Trustees and Elections
The role of a Trustee
The Hancock-Wood Board of Trustees typically meets once per month to establish basic business policies and rates. The board employs a President and CEO responsible for day-to-day business operations and employee issues.
Hancock-Wood members vote for these 10 trustees, each of whom represent a district.
Some cooperatives use the term director instead of trustee as "one who guides the course of action." This is key, because the role of a trustee is not to be involved in daily decision-making, but to guide, point and direct. This is why trustees normally come to the Cooperative office only once per month. Trustees are entrusted to focus on the financial well-being of Hancock-Wood.
Trustees are not involved in specific employee or service, precise departmental or staffing plans or issues. They look at the business from a macro point of view, so, the daily decision-making is left to the President and CEO and employees.
A trustee should have the best interest of the cooperative at heart, without placing his or her own interest or agenda first or serve on the board solely to assist the cooperative or for any personal gain. They should have the capability to guide the President and CEO through the formulation of sound policies, which protect the financial and operating integrity of the cooperative as well as protect the rights of the membership.
Member-owners of Hancock-Wood have a voice in the service they receive. Trustees represent the member voice. One way a member can exercise that ownership is by expressing opinions and concerns to your own trustee representative.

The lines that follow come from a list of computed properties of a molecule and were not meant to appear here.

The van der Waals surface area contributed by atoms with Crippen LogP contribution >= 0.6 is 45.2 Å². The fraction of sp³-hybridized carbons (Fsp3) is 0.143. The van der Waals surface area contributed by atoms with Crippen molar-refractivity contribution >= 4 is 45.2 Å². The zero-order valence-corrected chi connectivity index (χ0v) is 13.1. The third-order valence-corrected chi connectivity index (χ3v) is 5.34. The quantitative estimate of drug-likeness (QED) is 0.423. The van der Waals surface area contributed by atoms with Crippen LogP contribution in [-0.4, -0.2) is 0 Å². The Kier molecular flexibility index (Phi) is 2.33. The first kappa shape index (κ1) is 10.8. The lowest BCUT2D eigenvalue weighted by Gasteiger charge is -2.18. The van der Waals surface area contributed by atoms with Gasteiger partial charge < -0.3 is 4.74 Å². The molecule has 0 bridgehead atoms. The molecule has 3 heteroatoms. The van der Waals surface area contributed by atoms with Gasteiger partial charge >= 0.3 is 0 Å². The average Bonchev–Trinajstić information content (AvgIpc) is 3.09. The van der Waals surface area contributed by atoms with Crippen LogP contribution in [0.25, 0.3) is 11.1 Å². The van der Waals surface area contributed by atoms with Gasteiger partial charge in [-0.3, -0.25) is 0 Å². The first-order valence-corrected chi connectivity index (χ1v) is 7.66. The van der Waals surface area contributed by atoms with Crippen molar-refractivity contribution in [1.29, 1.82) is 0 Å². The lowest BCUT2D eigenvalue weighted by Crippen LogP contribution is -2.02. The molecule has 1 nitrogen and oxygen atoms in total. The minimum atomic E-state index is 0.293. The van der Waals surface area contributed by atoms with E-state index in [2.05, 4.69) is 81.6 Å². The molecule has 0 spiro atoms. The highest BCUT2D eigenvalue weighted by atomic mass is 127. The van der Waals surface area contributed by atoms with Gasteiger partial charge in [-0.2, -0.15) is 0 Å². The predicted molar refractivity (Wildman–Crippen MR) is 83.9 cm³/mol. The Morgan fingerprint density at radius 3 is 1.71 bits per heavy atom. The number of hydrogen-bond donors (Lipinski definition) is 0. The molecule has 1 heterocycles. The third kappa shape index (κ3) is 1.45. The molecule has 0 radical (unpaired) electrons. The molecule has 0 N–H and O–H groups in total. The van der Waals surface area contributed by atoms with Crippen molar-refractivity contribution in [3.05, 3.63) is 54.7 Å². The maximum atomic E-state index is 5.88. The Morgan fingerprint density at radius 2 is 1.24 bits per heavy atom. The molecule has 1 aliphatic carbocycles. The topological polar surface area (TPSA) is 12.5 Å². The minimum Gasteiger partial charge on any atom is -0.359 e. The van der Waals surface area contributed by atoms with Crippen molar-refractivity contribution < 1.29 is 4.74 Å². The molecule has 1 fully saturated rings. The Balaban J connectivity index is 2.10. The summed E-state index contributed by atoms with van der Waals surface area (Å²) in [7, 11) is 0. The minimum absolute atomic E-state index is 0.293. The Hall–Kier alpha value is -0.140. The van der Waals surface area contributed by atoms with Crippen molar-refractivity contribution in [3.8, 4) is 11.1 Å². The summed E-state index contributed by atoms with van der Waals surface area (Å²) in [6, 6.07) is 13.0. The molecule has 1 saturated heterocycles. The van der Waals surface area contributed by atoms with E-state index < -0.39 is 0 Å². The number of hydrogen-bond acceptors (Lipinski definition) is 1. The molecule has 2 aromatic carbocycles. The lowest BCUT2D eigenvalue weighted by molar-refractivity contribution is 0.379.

Consider running for trustee
Any member can become a trustee. As mentioned, seats on the board are designated by geographic area. To run, a position must be available in your area, and to qualify, you must basically:
- Have been a member for at least three (3) years.
- Have not been an employee for three (3) years prior.
- Not be closely related to an employee.
- Not be employed by a financially interested competing enterprise, or a business selling electric power or supplies to the cooperative.
Basic timeline of the election process: (dates subject to change)
- February - Members are notified of districts up for election via company publications.
- March - Members in each district up for election are mailed election nominations, where they can submit names for their trustee position. Members then mail back nomination forms, which are then counted. President & CEO then contacts the top voted nominees for interviews.
- Mid-May - Election ballots are mailed to each district.
- Late May - Ballots are returned, and then counted.
- June - Election results are announced at the Annual Meeting.
For more information on the election process, simply contact us.
A map to determine in which district you reside.
Contact your trustee
Information is listed here for contacting your trustee.